Deckbuilding and Tournament Structure

Hey everybody! Last week I talked about the contradictions that Djinn created in terms of deckbuilding and technical play for Nekroz. This week I’m back with the other half of the problem; the contradictions created from the various other floodgates present in the current format.

 

vanity's emptinessThese are cards like Mistake, Anti-Spell Fragrance, Vanity’s Emptiness, and Lose 1 Turn. All of these cards are exceptional against Nekroz, but they come with their own set of problems when using them and building to get around them.

 

If you’re not playing Nekroz, it may seem very obvious that you want to include whichever of these floodgates that your deck can support. But if you’re building to go into an 11 round tournament, is that the case? Nekroz may be the best and most-played deck, but it doesn’t really make up more than maybe half the decks in the meta. That means if you have a card like Mistake or Anti-Spell Frangrance in your main deck, you have to deal with drawing it when you get paired up against Shaddolls, Satellarknights, or any other deck that they won’t be optimal against.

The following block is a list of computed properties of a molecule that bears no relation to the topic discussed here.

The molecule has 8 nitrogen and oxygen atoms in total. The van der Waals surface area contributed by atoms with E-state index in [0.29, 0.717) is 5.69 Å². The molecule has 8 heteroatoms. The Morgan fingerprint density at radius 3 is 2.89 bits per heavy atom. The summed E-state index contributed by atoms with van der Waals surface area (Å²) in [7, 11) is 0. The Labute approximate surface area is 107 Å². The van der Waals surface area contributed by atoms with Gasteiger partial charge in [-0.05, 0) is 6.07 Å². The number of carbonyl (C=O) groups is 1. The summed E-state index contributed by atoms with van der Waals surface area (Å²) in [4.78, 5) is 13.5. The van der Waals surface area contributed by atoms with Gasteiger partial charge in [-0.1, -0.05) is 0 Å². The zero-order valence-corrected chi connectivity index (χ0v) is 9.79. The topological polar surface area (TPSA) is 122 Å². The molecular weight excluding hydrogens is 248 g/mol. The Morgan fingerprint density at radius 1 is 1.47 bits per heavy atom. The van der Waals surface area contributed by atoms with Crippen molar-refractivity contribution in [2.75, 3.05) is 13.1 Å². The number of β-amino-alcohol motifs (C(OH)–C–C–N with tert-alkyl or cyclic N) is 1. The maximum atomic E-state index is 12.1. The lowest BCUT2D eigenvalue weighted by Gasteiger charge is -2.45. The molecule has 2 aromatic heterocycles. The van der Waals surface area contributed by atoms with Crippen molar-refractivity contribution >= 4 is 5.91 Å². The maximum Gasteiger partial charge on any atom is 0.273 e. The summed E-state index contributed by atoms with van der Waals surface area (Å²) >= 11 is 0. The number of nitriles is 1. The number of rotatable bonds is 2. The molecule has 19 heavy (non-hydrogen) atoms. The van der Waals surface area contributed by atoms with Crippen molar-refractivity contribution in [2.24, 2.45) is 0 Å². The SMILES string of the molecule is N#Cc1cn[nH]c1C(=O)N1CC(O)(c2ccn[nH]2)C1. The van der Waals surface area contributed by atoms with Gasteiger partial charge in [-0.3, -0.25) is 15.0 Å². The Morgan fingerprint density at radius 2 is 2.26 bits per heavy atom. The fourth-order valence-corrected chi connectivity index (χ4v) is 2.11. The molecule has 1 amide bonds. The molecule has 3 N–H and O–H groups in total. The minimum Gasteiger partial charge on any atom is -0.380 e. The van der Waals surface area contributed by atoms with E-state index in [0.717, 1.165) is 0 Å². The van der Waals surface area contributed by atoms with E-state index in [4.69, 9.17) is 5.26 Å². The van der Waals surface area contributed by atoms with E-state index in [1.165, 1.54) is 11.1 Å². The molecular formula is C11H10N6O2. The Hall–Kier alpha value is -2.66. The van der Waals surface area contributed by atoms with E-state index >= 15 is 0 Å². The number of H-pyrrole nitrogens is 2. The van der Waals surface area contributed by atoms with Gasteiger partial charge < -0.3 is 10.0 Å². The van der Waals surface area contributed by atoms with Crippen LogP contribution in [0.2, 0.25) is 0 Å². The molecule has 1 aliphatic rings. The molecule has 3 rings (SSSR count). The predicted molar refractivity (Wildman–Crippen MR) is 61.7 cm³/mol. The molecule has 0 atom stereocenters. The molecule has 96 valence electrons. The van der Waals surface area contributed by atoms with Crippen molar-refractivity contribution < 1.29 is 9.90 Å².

This choice should play an equally important role if you are playing Nekroz. You have to acknowledge that, whether or not it is correct to play those floodgates in the main deck, it is commonly done. Do you try to out them the first game? It may seem obvious that given the choice between losing to them game 1 or not losing to them game 1, you would chose to not lose to them game 1, but it is not that straightforward of a decision.